Indeed, it is Donne’s intense identification with the suffering of other people, and his realization that the death and suffering of any person diminishes all of us, that leads him to reject the selfishness that leads people to be hard-hearted about their fellow man. Faced with a serious illness that nearly killed him (he eventually died seven years or so after the poem was published), he reflected on the spiritual benefits of his suffering and longed to see the eternal reward he expected upon death. Rejecting the selfishness and callousness so common in our own age, he wisely commented that no matter for whom the bell tolls, it tolls for us, for we suffer when anyone else suffers.

Interestingly enough, this same connection between the general community of mankind and an opposition to anarchy is made in the Ernest Hemingway novel For Whom The Bell Tolls, which should have won the 1941 Pulitzer Prize [3]. The protagonist of that novel has joined the Communists as opposed to the libertarian anarchists because of their greater order, and the divide between communists and libertarians in Spain allowed the Fascists to prevail, who were nothing if not “orderly.”

It is curious that just as John Donne pointed out that all of mankind is related and that our individual suffering can have beneficial results for ourselves and for the world, by reminding us of our common humanity, Hemingway’s protagonist Robert Jordan rejects suicide and instead sacrifices his life for what he believes is the common good. Interestingly enough, suicide was a common theme in the writings of both Ernest Hemingway and John Donne, who both had to face despair. John Donne prevailed, rising from his deathbed to give a sermon about death where he awaited the victory of eternal life, while Hemingway succumbed to despair as an old man himself.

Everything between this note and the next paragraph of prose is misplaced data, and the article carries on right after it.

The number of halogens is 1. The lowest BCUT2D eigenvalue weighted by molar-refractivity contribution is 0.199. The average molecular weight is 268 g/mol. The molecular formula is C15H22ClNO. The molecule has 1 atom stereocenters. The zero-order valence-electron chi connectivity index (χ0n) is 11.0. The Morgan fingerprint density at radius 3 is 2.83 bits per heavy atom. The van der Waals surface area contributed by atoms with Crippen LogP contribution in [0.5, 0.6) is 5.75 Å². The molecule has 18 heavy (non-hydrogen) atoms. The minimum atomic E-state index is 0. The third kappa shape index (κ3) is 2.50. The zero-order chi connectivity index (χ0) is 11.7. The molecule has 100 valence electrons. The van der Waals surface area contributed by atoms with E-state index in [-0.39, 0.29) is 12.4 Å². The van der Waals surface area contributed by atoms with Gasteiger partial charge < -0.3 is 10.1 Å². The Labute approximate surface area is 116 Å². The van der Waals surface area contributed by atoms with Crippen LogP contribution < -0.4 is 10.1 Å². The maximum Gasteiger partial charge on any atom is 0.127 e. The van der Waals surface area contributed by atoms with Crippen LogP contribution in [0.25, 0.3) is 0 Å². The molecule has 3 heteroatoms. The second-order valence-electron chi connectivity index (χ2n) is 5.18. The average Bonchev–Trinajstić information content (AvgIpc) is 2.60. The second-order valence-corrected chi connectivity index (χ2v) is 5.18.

This preoccupation with death shared by Donne and Hemingway is also shared, in a puzzling way, by the Bee Gees in their own mournful song “For Whom The Bell Tolls,” a beautiful song that was nearly completely ignored by American radio stations (though it was popular in the United Kingdom) from their album “Size Isn’t Everything.” In this song, the Bee Gees mourn the death of a relationship and the loneliness that results like an actual death [4].